The Creative Graces from 3 Graces Design Studio recently visited the “Kimono Refashioned” exhibit at the Asian Museum in San Francisco. The exhibit inspired us to design a ‘streetwear’ kimono for a new product line. This tunic length kimono is short enough to wear over jeans or slacks.
Cassandra Carpenter is the pattern designer for 3 Graces Design Studio. When designing a new pattern, Cass uses her extensive costume library to look for elements she wants to incorporate into the design. This phase requires extensive research and sketching out of ideas. It may take several sketches to determine the best combination of design elements before deciding to make a ‘mock-up’ of the final sketch. Once this phase of the design is complete and the mock up is made changes to length, or sleeve cut will be made for a prototype pattern. In our next segment we will show photos of the prototypes and the design sketches. Be sure to subscribe to our blog to get the latest updates!
I come from a family of creative souls. My sisters and I started 3 Graces Design Studio based on the creative calling we share. We inherited our creative natures from out mother but, the evidence is in other family members as well; a heritage of quilters and painters, artists and film makers, actors, tinkers, thinkers and writers.
The old saying: “Jack-of-all-trades, master of none!” reveals
the bias against those who choose a varied work life rather than committing to
a unidirectional path. There was a time, however, when society admired such a
person. In fact, some of our greatest contributors have been talented in a
variety of areas.
Leonardo da Vinci, painter of
masterpieces such as the Mona Lisa, also designed and built bicycles, canals,
musical instruments and flying machines. Benjamin Franklin not only helped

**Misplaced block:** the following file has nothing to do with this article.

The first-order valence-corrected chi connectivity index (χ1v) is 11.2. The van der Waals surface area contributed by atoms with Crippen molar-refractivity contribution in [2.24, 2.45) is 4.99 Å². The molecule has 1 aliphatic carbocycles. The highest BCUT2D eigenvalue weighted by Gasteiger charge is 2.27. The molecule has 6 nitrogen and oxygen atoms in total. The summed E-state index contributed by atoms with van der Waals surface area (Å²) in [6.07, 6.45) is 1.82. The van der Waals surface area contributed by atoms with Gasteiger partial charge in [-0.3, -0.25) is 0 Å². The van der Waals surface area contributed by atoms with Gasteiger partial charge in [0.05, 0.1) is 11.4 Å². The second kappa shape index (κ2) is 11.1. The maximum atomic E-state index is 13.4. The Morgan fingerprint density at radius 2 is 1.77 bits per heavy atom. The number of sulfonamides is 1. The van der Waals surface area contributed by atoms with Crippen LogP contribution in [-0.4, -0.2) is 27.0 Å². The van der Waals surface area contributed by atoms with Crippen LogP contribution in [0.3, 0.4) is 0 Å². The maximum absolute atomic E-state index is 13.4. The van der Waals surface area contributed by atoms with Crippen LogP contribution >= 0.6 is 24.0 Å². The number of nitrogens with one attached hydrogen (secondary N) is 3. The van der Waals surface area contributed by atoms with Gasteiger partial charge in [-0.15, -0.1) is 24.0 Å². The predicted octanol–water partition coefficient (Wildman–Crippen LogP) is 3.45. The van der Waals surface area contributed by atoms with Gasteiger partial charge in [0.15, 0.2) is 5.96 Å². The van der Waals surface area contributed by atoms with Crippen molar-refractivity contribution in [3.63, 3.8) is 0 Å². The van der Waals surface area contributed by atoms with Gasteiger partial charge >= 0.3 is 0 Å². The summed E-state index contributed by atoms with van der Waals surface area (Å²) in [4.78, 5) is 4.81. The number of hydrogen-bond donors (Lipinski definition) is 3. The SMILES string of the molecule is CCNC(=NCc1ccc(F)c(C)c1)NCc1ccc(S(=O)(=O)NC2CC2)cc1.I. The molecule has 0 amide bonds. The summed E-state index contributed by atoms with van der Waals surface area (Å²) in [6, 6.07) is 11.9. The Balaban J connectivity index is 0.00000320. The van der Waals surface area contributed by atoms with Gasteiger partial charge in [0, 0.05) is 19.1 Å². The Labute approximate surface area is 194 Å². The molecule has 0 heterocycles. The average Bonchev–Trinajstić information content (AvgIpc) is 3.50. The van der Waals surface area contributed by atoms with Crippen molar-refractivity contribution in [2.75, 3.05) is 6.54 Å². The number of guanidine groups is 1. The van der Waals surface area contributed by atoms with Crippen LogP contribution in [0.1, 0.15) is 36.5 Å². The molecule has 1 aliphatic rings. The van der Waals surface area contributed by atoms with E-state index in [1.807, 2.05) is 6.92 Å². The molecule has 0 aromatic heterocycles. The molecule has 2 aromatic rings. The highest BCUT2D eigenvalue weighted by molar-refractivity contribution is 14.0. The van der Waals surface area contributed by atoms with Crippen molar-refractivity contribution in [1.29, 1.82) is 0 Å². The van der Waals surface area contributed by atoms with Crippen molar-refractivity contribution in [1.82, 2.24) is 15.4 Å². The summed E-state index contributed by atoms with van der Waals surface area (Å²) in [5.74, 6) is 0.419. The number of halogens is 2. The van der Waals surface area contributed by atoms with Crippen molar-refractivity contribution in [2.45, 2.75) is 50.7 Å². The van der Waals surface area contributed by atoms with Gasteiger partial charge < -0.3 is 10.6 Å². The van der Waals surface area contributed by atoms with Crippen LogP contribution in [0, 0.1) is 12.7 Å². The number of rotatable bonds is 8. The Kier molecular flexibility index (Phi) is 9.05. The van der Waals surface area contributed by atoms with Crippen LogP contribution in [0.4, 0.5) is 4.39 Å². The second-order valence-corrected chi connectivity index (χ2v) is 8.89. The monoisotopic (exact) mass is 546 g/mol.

draft the Declaration of Independence, he was also an inventor, statesman,
printer, scientist, author, and student of French culture and language. More
recently, Maya Angelou, best known as an author and poet, was also a successful
songwriter, journalist, actress, singer, dancer, civil rights worker and
professor. And she could speak eight languages!
Margaret Lobenstine, author of The Renaissance Soul–Life Design for People
with Too Many Passions to Pick Just One, identifies five signs to help
determine whether you are a “Renaissance Soul”:
• The ability to become excited
by many things at once, often accompanied by difficulty choosing
• A love of new challenges; once
challenges are mastered, you are easily bored
• A fear of being trapped in the
same career or activity for life
• A pattern of quick, sometimes
unsatisfying flings with many hobbies
• A successful career that has
left you bored or restless
There is Nothing Wrong with You
People who recognize themselves
in that description often feel that something is wrong with them, that they’re
not normal. They may be accused of an unwillingness to grow up. They may be
called irresponsible, a dilettante, or told they have Attention Deficit
If you fit the above criteria,
take heart. Support is available to help you embrace your strengths and stop
trying to fit into the mold of someone you are not. In fact, your traits make
you an ideal candidate for work that requires flexibility, adaptability to
change, and a broad skill base. Renaissance Souls are often ideal entrepreneurs
since they typically wear many hats in their own business. Public relations,
marketing, consulting and project management are other good choices. Because of
their multifaceted abilities, they may also adapt better in today’s shifting
financial climate and global economy. What’s more, their passionate nature and
curiosity are truly an asset in any arena!
How to Handle Your Passions
In her book Refuse to Choose: A Revolutionary Program for Doing Everything That You
Love, career counselor Barbara Sher provides dozens of tools for dealing
with a multiplicity of passions and also divides what she calls “Scanners” into
nine categories. The “Double Agent” is torn between two interests, while the
“Sybil” is drawn to so many things that she’s often unable to choose anything.